Lines have been maintained for multiple passages and frozen stocks have been thawed and cultured without change of phenotype.

EXAMPLE 3

Proliferation of Clonal Lines MHP15 and MHP36 In Vitro

(Cell lines MHP36 and MHP15 were previously known as C36 and C15 respectively. The C36 and C15 references were used in the application from which this current application claims priority. The cell lines are the same cell lines, only the names have changed.)

Cells from two of the permanent cell lines were plated at a density of 8-12103 cells/well into 96 well plates in serum free DMEM:F12 medium (SFM) with the addition of basic fibroblast growth factor (FGF2-10 ng/ml) and g-interferon (12 U/ml) for 24 hours at 33 C. with 5% CO2. Following this period all of the medium, FGF2 and g-interferon was removed and each column consisting of 8 wells was treated with either:

  • (i) SFM with no supplements;
  • (ii) SFM with g-interferon (12 U/ml);
  • (iii) SFM with FGF2 (10 ng/ml); or
  • (iv) SFM with both g-interferon (12 U/ml) and FGF2 (10 ng/ml);
    for 2, 4, 6, 8, and 14 days in vitro at either 33 C. or 39 C. Cells were counted at each time point under each temperature and supplement condition using a chromogenic MTT assay. Both cell lines show clear temperature sensitivity in SFM both with and without g-interferon; cells rapidly proliferate up to 200 fold plating density at the permissive temperature (33 C.), but show minimal proliferation at the non-permissive temperature (39 C.). The addition of FGF2 enhances proliferation at both temperatures in the MHP36 line; but has only a slight effect on the MHP15 line; indicating the cell lines differ in their responsiveness to this growth factor.

FIGS. 1 to 4 show the results for the MHP15 cell line for up to 14 days and FIGS. 13 to 16 show the results in greater detail for days 0 to 6. FIGS. 5 to 8 show the results for the MHP36 cell line for up to 14 days and FIGS. 17 to 20 show the results in greater detail for days 0 to 6.

EXAMPLE 4

MHP15 and MHP36 Clonal Cell Lines Have Neuronal and Glial Potential when differentiated In Vitro.

Cells were prepared for immunocytochemistry using a range of markers under both permissive conditions (33 C. plus g-interferon with added FGF2) and nonpermissive conditions (39 C.) in SFM with the addition of the differentiating agent dibutyryl cAMP (1 mM). 50-100103 cells from each line were plated on fibronectin treated chamber slides in SFM with FGF2 and g-interferon at 33 C. for 48 hours. Half the slides were fixed at this stage and the other half had media removed and substituted with SFM containing 1 mM dibutyryl cAMP and maintained at 39 C. These slides were fixed after 2 to 8 days in vitro with 4% paraformaldehyde. The Table shows the proportion of all cells in 5 randomly selected fields expressing the marker for progenitor cells, Nestin; the neuronal marker, neurone specific enolase (NSE); the glial marker, glial fibrillary acidic protein (GFAP) and the marker for the immortalising gene antigen, SV40. Both cell lines show neuronal and glial phenotypes after, but not before, differentiation.

MHP15 Clonal Line

DAYS IN NESTIN NSE GFAP SV40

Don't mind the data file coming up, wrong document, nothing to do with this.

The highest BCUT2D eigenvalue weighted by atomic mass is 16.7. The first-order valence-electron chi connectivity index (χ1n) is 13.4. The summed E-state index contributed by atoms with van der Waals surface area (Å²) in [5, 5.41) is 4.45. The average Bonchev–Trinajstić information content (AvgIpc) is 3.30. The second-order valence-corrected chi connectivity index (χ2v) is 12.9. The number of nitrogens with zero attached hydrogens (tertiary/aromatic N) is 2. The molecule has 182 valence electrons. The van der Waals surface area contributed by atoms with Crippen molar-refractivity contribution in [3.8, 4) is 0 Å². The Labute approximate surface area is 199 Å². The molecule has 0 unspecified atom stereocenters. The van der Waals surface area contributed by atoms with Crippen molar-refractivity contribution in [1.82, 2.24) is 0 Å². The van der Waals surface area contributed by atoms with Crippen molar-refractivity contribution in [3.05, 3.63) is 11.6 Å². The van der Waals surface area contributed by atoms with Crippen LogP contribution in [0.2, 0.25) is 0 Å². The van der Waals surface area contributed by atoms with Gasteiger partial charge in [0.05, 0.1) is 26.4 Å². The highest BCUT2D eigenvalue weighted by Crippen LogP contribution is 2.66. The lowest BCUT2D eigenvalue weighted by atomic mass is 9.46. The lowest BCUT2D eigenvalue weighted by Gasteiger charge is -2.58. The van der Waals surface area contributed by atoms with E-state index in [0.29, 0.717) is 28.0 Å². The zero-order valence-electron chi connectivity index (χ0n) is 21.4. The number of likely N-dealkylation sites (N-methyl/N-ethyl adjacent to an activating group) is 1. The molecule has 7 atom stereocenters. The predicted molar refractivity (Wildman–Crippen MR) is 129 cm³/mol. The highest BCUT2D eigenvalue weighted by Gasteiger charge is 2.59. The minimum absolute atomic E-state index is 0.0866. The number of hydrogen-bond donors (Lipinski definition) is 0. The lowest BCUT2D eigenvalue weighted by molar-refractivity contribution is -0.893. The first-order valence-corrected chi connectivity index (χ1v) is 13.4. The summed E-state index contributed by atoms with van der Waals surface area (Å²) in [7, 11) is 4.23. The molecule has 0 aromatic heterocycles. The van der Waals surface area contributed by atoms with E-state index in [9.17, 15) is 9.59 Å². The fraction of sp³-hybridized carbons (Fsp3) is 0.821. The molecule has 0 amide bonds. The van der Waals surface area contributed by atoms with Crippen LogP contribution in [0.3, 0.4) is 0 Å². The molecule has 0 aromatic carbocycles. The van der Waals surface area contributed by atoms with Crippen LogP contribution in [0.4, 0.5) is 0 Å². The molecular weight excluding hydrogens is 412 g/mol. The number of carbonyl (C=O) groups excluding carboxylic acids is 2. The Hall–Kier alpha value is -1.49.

VITRO - % cells % cells % cells % cells
TEMPERATURE labelled labelled labelled labelled
2 - 33 C. 100 0 0 0 0 0 100 0 
2 - 39 C. 100 0 12.4 2.2  3.8 1   100 0*
*SV4O is down-regulated after 4 days in vitro in the MHP15 line.

MHP36 Clonal Line

DAYS IN NESTIN NSE GFAP SV40
VITRO % cells % cells % cells % cells
TEMPERATURE labelled labelled labelled labelled
2 - 33 C. 100 0 0 0 0 0 100 0 
2 - 39 C. 100 0 59.3 7.0  12.2 3.3  38.6 16.1

Further Characterisation of MHP36 Clonal Line

The MHP36 cell line was further characterised at 2 DIV in both permissive and nonpermissive culture. It was found that the cells were >95% X-gal labelled (i.e. showed a histochemical reaction to the β-gal transduce marker) in permissive conditions. The cells were also tested with two further antibodies, one for the neuronal marker PGP 9.5 (Wilson et. al., 1988) and one for bromodeoxyuridine (BrdU) after one hour incubation with BrdU labelling medium as a marker for dividing cells. In permissive culture BrdU stained cells were found throughout the culture. There were no PGP 9.5 cells in permissive culture.

Following a switch to nonpermissive conditions in serum-free media (SFM) without additions, this cell line stopped dividing and the majority of cells died without differentiating into mature neuronal or glial phenotypes. However, in the presence of forskolin or retinoic acid (both of which are differentiating agents) the cultures could be maintained for longer periods (5-14 DIV) and a proportion of the cells showed neuronal or glial phenotypes by 2 DIV. The MHP36 cells showed a flat-cell morphology in the presence of retinoic acid (10−9 M) with a number of GFAP-positive fibrillary cells, SV40 expression was reduced to 30% and BrdU staining to 5% of cells; no PGP 9.5 stained cells were found. In the presence of forskolin (10−8 M), however, bipolar PGP 9.5-positive cells were frequently found, many cells having long neuritic processes. GFAP-stained fibrils were not found in the cultures, SV40 expression was down-regulated (to 42% of total cells) and BrdU staining was found in 4% of the culture. These findings further confirm that MHP36 is a pluripotent neural precursor cell line whose lineage fate is at least partly determined by inductive signalling.

EXAMPLE 5

Grafted H-2Kb-tsA58 hippocampal precursor cells, like cell suspensions of CA1 cells, restore spatial learning and memory in rats with ischaemic lesions of CA1.